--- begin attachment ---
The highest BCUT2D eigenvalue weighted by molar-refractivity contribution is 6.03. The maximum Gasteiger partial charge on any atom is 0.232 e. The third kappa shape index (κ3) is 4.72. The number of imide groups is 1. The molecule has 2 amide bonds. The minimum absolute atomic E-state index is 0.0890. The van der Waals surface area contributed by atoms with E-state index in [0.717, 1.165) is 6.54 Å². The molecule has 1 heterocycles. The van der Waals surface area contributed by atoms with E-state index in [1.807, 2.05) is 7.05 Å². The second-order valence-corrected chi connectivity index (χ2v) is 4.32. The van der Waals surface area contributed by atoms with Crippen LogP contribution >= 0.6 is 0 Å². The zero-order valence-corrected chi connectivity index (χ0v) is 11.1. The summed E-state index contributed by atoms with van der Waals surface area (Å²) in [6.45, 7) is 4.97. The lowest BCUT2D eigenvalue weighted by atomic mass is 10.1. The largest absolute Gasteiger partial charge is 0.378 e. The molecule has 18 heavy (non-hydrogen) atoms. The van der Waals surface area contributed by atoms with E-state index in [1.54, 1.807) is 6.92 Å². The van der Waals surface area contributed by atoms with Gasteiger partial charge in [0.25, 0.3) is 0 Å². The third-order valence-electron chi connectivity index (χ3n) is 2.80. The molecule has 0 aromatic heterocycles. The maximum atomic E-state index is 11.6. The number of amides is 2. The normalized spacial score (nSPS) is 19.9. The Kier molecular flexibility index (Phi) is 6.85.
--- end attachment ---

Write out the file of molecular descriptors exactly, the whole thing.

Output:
The highest BCUT2D eigenvalue weighted by molar-refractivity contribution is 6.03. The maximum Gasteiger partial charge on any atom is 0.232 e. The third kappa shape index (κ3) is 4.72. The number of imide groups is 1. The molecule has 2 amide bonds. The minimum absolute atomic E-state index is 0.0890. The van der Waals surface area contributed by atoms with E-state index in [0.717, 1.165) is 6.54 Å². The molecule has 1 heterocycles. The van der Waals surface area contributed by atoms with E-state index in [1.807, 2.05) is 7.05 Å². The second-order valence-corrected chi connectivity index (χ2v) is 4.32. The van der Waals surface area contributed by atoms with Crippen LogP contribution >= 0.6 is 0 Å². The zero-order valence-corrected chi connectivity index (χ0v) is 11.1. The summed E-state index contributed by atoms with van der Waals surface area (Å²) in [6.45, 7) is 4.97. The lowest BCUT2D eigenvalue weighted by atomic mass is 10.1. The largest absolute Gasteiger partial charge is 0.378 e. The molecule has 18 heavy (non-hydrogen) atoms. The van der Waals surface area contributed by atoms with E-state index in [1.54, 1.807) is 6.92 Å². The van der Waals surface area contributed by atoms with Gasteiger partial charge in [0.25, 0.3) is 0 Å². The third-order valence-electron chi connectivity index (χ3n) is 2.80. The molecule has 0 aromatic heterocycles. The maximum atomic E-state index is 11.6. The number of amides is 2. The normalized spacial score (nSPS) is 19.9. The Kier molecular flexibility index (Phi) is 6.85.